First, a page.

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The Hijab: A form of liberation or a sign of oppression?
The hijab, worn by Muslim women, consists of a veil, worn in different ways, generally covering the head and exposing either the eyes or the entire face. Over the past decade, the hijab has generated controversy around the world. A school in Montreal banned the hijab as a means of adhering to the schools dress code. Feminists argue that the hijab is a sign of oppression that contributes to the inequality that exists between men and women. Whereas, the majority of Muslim women argue that it is a personal, religious choice and a powerful form of female liberation. Banning the Hijab:
In 2003, two students were expelled from Ecole Charlemagne high school in Montreal for refusing to remove their hijabs. The school administration claimed that their hijabs were in violation of the schools dress code. The administration announced, “she would not be allowed back unless she removes her hijab” (Elmenyawi). Therefore, both students were refused access to a free education because they would not remove a piece of clothing that represents their religious beliefs. The expulsion violates the Canadian Multiculturalism Act, which states, “persons belonging to ethnic, religious or linguistic minorities shall not be denied the right to enjoy their own culture, to profess and practice their own religion” (Canadian Multiculturalism Act, 3 [a]). The hijab is a strong symbol of religious devotion and prohibiting students from wearing this symbol is an infringement upon their personal rights. The Code of Ethics of the Education Profession, which defines the educator’s commitment to the student, protects the rights of students within the school environment. The code claims that the educator “shall not on the basis of race…political or religious beliefs, family, social or cultural background…unfairly exclude any student from participation in any program” (Strike, and Soltis ix). Based on the Code of Ethics, banning hijabs is a violation against the students’ personal right of religious expression. The school administration could argue that section 19 of the International Covenant on Civil and Political Rights allows “limitations for the respect of the rights or reputations of others and for the protection of national security” (“Global Campaign for Free Expression” 16). The covenant supports students right to legally express religious symbols as long as they do not pose a threat towards the safety of others. I am unable to make the connection between a religious scarf and a threat to public safety. The school administration did not provide a public comment on the situation and the students’ expulsion was removed. The organizations that have attempted to ban hijabs have been met with objections, especially among activist groups that support individual rights to personal expression. Feminist Perspective:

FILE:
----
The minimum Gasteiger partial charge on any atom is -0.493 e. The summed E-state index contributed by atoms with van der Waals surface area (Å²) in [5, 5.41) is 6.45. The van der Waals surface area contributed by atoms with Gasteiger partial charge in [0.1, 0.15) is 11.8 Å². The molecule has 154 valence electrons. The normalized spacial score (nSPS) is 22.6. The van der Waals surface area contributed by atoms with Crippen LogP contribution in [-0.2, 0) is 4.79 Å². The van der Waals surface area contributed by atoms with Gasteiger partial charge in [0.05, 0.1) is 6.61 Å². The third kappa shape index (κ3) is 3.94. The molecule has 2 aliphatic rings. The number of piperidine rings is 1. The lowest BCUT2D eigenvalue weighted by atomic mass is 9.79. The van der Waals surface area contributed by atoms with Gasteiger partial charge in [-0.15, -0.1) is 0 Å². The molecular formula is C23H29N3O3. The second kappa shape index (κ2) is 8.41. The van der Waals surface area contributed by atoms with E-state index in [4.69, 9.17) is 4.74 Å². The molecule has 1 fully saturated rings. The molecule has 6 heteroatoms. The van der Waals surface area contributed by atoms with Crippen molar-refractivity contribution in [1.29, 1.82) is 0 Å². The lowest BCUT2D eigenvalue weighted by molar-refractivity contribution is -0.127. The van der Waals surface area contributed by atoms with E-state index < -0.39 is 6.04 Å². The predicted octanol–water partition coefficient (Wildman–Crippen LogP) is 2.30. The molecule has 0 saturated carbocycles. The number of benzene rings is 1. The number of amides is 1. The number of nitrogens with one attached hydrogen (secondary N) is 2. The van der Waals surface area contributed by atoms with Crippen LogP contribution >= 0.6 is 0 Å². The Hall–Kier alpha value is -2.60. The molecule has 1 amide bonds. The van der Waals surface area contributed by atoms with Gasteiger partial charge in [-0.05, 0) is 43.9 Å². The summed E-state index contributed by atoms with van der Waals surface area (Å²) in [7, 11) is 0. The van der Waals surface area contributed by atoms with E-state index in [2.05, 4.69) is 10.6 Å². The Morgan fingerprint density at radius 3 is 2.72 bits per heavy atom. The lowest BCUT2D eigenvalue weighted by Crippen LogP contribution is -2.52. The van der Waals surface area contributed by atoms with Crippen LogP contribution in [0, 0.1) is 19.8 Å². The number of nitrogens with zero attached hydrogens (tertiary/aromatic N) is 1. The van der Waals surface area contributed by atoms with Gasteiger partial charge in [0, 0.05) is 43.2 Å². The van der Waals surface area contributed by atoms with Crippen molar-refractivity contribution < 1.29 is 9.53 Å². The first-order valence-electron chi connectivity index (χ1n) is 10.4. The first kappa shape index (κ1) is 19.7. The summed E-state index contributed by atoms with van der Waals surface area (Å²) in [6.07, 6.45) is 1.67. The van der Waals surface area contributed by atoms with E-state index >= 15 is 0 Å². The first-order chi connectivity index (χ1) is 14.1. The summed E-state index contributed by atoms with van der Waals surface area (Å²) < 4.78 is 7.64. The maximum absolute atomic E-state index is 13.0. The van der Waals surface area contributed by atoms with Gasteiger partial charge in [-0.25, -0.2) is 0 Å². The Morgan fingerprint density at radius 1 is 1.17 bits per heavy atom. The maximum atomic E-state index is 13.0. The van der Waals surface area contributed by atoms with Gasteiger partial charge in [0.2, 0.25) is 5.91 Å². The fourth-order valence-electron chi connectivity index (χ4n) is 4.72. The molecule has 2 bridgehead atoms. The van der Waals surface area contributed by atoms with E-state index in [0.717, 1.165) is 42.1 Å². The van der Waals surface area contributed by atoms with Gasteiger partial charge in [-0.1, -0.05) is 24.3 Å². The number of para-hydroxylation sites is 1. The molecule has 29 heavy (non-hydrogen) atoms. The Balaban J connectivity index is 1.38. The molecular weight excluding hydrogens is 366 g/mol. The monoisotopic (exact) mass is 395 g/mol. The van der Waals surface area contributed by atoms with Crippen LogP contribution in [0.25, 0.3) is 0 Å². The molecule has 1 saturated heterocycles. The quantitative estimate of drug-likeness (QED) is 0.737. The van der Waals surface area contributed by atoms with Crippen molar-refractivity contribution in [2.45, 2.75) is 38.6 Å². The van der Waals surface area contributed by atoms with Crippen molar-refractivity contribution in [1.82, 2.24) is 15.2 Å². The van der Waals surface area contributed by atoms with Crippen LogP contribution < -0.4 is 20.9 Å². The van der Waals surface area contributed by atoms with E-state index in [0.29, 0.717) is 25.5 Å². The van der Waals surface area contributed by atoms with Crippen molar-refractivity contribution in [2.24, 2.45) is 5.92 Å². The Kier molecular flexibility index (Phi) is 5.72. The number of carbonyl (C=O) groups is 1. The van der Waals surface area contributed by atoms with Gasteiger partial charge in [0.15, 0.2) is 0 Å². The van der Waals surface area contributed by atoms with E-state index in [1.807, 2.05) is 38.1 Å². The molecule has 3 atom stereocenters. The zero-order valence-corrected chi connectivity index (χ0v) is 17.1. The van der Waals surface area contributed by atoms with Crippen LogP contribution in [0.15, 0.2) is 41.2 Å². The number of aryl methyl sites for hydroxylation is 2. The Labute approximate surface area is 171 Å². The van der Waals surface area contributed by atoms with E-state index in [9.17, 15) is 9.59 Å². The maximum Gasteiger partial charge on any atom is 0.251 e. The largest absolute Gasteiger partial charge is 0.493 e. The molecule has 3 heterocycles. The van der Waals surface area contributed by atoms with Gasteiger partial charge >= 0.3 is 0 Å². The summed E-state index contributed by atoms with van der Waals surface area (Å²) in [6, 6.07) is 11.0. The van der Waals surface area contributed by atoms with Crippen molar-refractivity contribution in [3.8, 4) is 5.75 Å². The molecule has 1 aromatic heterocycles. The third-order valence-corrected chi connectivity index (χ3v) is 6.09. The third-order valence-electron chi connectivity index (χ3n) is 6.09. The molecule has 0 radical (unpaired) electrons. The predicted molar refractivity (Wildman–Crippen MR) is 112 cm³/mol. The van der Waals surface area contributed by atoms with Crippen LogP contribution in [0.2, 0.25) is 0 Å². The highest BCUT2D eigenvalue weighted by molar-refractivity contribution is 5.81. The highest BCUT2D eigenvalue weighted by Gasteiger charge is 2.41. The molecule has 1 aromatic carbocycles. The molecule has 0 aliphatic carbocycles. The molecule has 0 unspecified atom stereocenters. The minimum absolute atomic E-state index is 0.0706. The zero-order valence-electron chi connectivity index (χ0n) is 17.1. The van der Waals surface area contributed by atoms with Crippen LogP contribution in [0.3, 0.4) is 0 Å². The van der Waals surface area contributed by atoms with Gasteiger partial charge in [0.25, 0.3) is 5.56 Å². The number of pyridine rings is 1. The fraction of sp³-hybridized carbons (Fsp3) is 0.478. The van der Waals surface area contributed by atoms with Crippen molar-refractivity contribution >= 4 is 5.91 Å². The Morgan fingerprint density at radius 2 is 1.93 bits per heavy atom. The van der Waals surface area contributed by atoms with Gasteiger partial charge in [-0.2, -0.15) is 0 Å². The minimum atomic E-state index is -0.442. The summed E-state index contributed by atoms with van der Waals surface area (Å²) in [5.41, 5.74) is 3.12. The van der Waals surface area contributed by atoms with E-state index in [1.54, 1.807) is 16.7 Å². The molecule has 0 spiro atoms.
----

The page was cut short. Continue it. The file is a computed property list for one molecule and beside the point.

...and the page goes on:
Many feminist groups view the hijab as a symbol of oppression between males and females. Even if women choose to wear the hijab for personal or religious purposes, it is interpreted as a sign of female compliance. Author and feminist, Diane Guilbault, wrote a book entitled Democracy and Sexual Equality, which attacks feminists groups that support women’s decision to wear the hijab. In an interview, Guilbault defines a feminist act as “something that aims for emancipation, both of oneself, as an individual, and as a group. It’s not a feminist choice to choose the veil” (Montreal Gazette). According to Guilbault, women who choose to wear the hijab endorse the inequality that exists between men and women. This feminist perspective has become less popular with the rise of literature that approaches misconceptions about the hijab. For example, in 2005, Randa Abdel-Fattah released the young adult novel, Does My Head Look Big in This? The novel explores the difficulties that a sixteen-year-old girl experiences when she decides to wear the hijab. The main character Amal...
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